On Early Adoption & Appropriation of Design
by Kevin Makice
If you are like the millions of others on Google+, the new social offering for the search giant, you may already be aware that Google has required use of real names in their network. While the motivation for this rule (accuracy and accountability) are laudable, requiring this behavior has ruffled a segment of the early adopter crowd. For some who haven’t yet join — such as women surviving past domestic issues, or long-time Internet users whose pseudonym is their brand — it is a deal-killer.
danah boyd, who sacrificed her usual handle to join, commented on this problem. Arguably, danah now is better known by her real name than the fake ones, but past experiences and research interests afford her great empathy for people who would want the option not to be themselves on a public site. She followed up with some thoughts on how this affect the practice of building communities:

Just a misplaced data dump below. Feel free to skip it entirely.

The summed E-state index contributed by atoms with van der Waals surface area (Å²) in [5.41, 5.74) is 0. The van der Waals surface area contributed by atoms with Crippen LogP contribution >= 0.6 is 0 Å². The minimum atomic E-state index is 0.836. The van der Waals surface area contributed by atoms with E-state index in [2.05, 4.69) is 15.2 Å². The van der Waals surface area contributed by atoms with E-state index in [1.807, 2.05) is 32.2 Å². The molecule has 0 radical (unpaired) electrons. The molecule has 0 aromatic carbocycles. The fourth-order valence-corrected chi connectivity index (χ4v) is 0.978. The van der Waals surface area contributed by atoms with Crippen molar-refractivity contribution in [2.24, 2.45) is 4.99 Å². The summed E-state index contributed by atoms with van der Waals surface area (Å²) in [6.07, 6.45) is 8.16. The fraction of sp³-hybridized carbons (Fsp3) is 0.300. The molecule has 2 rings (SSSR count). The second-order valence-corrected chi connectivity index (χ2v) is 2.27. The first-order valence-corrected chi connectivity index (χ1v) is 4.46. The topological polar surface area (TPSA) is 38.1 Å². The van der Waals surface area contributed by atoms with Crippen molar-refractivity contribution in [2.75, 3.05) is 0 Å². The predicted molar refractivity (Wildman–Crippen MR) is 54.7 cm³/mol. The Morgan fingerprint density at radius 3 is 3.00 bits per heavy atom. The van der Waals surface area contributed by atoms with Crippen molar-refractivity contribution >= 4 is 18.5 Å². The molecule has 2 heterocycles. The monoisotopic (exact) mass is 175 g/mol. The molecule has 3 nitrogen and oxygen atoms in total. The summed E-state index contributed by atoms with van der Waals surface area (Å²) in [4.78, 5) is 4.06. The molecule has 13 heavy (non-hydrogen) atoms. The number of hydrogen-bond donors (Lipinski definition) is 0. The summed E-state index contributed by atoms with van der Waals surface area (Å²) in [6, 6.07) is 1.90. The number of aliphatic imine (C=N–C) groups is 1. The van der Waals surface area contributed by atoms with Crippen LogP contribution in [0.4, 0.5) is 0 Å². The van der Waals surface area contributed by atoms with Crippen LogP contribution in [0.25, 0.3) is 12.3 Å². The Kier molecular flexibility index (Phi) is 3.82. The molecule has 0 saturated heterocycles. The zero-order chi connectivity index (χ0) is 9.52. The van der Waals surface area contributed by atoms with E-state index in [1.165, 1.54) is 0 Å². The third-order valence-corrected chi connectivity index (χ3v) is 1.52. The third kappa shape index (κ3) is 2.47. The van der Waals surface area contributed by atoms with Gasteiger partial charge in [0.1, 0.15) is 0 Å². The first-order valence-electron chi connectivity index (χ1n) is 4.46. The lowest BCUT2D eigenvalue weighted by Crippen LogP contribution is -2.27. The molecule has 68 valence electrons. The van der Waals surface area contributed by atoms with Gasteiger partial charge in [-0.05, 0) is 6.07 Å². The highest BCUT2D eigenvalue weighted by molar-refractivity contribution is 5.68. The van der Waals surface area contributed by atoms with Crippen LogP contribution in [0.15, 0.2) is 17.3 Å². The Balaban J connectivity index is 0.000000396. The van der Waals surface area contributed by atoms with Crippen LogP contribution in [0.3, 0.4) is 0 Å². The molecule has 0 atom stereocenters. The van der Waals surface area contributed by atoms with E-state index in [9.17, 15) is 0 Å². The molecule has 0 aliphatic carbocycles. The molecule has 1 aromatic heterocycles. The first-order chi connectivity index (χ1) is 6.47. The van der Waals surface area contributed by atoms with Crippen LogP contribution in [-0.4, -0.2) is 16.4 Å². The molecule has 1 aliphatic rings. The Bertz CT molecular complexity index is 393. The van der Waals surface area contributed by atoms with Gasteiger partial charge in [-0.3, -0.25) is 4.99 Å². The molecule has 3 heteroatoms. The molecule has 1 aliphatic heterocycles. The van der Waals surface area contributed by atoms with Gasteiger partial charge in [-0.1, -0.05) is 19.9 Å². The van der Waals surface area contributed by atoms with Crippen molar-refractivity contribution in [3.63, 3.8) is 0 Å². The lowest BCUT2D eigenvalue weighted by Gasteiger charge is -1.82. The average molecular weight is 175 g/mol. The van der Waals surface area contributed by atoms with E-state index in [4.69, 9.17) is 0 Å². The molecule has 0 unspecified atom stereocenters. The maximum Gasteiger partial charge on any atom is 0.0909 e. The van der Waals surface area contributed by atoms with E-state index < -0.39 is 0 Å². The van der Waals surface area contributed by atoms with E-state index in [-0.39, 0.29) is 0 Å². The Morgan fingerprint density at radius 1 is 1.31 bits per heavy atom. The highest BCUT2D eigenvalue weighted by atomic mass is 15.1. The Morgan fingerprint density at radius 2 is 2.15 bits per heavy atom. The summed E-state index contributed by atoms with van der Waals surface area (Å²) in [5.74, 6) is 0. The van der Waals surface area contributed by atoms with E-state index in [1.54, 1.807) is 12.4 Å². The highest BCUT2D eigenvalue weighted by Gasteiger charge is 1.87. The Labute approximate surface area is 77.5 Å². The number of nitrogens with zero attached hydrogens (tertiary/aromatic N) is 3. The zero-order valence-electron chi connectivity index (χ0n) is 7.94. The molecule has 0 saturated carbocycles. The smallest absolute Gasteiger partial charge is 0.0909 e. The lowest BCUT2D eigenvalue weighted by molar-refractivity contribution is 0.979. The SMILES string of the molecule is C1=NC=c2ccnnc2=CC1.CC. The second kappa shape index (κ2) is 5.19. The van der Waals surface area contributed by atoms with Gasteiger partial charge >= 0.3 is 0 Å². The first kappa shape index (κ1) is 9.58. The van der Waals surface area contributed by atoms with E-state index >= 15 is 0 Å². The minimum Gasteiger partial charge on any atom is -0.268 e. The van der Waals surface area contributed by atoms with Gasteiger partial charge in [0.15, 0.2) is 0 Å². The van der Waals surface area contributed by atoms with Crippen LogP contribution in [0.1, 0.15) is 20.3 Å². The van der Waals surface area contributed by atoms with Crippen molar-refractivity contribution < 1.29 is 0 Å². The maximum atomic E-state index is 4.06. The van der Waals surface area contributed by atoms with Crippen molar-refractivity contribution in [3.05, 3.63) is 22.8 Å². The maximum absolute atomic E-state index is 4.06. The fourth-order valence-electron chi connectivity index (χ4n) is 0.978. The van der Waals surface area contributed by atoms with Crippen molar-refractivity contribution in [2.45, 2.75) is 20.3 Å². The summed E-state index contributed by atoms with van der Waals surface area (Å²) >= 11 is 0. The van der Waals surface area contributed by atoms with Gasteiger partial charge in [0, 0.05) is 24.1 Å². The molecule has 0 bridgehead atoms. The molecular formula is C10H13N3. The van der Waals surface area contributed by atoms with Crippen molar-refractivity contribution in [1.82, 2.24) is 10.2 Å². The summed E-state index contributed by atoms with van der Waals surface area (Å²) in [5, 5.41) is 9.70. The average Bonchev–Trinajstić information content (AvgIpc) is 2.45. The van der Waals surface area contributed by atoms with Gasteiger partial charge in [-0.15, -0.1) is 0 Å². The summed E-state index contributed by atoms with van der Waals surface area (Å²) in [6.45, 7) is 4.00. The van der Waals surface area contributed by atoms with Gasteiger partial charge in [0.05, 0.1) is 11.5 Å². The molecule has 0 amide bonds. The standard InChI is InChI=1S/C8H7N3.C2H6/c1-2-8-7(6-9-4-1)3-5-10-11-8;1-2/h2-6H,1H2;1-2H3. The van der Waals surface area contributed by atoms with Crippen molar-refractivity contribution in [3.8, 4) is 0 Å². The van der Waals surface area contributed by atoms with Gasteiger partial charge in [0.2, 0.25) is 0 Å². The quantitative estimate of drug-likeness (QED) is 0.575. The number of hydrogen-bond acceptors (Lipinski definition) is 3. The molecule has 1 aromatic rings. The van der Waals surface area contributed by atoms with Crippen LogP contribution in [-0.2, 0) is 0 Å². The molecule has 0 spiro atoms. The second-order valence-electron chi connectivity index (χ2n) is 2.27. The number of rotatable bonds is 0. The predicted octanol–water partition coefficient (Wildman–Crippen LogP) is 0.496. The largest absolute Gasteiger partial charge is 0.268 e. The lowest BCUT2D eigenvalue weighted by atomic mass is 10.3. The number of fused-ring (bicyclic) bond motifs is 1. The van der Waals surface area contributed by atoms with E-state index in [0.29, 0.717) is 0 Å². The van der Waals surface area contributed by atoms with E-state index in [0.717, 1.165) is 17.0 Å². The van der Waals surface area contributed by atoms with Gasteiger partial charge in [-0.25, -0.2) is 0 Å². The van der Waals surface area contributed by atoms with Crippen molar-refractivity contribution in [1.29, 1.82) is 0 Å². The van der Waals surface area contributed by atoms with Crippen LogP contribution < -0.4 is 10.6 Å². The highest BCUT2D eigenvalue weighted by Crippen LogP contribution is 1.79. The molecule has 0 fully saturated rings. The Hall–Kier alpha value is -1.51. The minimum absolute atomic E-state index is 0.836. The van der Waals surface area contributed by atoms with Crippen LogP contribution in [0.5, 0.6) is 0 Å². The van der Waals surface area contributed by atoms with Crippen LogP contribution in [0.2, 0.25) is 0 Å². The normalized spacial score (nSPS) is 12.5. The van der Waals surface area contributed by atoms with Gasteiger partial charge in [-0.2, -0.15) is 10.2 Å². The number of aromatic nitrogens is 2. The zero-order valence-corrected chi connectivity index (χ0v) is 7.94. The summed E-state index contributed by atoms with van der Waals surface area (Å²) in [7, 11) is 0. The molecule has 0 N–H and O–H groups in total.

Social norms aren’t designed into the system. They don’t emerge by telling people how they should behave. And they don’t necessarily follow market logic. Social norms emerge as people – dare we say “users” – work out how a technology makes sense and fits into their lives. Social norms take hold as people bring their own personal values and beliefs to a system and help frame how future users can understand the system. And just as “first impressions matter” for social interactions, I cannot underestimate the importance of early adopters. Early adopters configure the technology in critical ways and they play a central role in shaping the social norms that surround a particular system.
Twitter is great example; it had simple mechanics and great leeway about how you found value. As a result, there are hundreds of ways to make use of that tool, most of which were not anticipated by Obvious when they built the platform.
The gist is not that designers are at the mercy of the people using their systems, but that use is part of the conversation of design. The moment you release an application into the world, the rest of the world is able to influence how it is used. Designers/Developers are well-advised to consider each release as an invitation to talk with their users, understanding that they speak most through actions.
Apophenia (August 5, 2011, by danah boyd)